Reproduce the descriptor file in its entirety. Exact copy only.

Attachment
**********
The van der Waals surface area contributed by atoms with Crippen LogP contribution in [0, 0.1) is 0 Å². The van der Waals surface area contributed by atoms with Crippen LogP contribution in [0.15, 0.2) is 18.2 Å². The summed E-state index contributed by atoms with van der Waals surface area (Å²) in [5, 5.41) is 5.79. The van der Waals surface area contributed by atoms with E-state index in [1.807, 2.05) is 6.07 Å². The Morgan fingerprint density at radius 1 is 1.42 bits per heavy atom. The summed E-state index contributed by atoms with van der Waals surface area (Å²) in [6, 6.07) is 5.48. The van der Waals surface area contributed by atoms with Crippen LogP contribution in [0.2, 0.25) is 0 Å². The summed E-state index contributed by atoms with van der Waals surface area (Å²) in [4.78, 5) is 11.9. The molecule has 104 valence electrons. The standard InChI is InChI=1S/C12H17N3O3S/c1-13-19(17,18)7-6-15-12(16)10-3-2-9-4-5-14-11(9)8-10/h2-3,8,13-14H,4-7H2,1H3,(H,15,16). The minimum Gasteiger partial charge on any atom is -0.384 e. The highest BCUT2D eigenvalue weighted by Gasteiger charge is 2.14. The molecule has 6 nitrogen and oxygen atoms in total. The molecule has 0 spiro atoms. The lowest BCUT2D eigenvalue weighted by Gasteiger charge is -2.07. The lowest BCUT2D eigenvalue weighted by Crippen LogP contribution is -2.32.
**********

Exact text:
The van der Waals surface area contributed by atoms with Crippen LogP contribution in [0, 0.1) is 0 Å². The van der Waals surface area contributed by atoms with Crippen LogP contribution in [0.15, 0.2) is 18.2 Å². The summed E-state index contributed by atoms with van der Waals surface area (Å²) in [5, 5.41) is 5.79. The van der Waals surface area contributed by atoms with E-state index in [1.807, 2.05) is 6.07 Å². The Morgan fingerprint density at radius 1 is 1.42 bits per heavy atom. The summed E-state index contributed by atoms with van der Waals surface area (Å²) in [6, 6.07) is 5.48. The van der Waals surface area contributed by atoms with Crippen LogP contribution in [0.2, 0.25) is 0 Å². The summed E-state index contributed by atoms with van der Waals surface area (Å²) in [4.78, 5) is 11.9. The molecule has 104 valence electrons. The standard InChI is InChI=1S/C12H17N3O3S/c1-13-19(17,18)7-6-15-12(16)10-3-2-9-4-5-14-11(9)8-10/h2-3,8,13-14H,4-7H2,1H3,(H,15,16). The minimum Gasteiger partial charge on any atom is -0.384 e. The highest BCUT2D eigenvalue weighted by Gasteiger charge is 2.14. The molecule has 6 nitrogen and oxygen atoms in total. The molecule has 0 spiro atoms. The lowest BCUT2D eigenvalue weighted by Gasteiger charge is -2.07. The lowest BCUT2D eigenvalue weighted by Crippen LogP contribution is -2.32.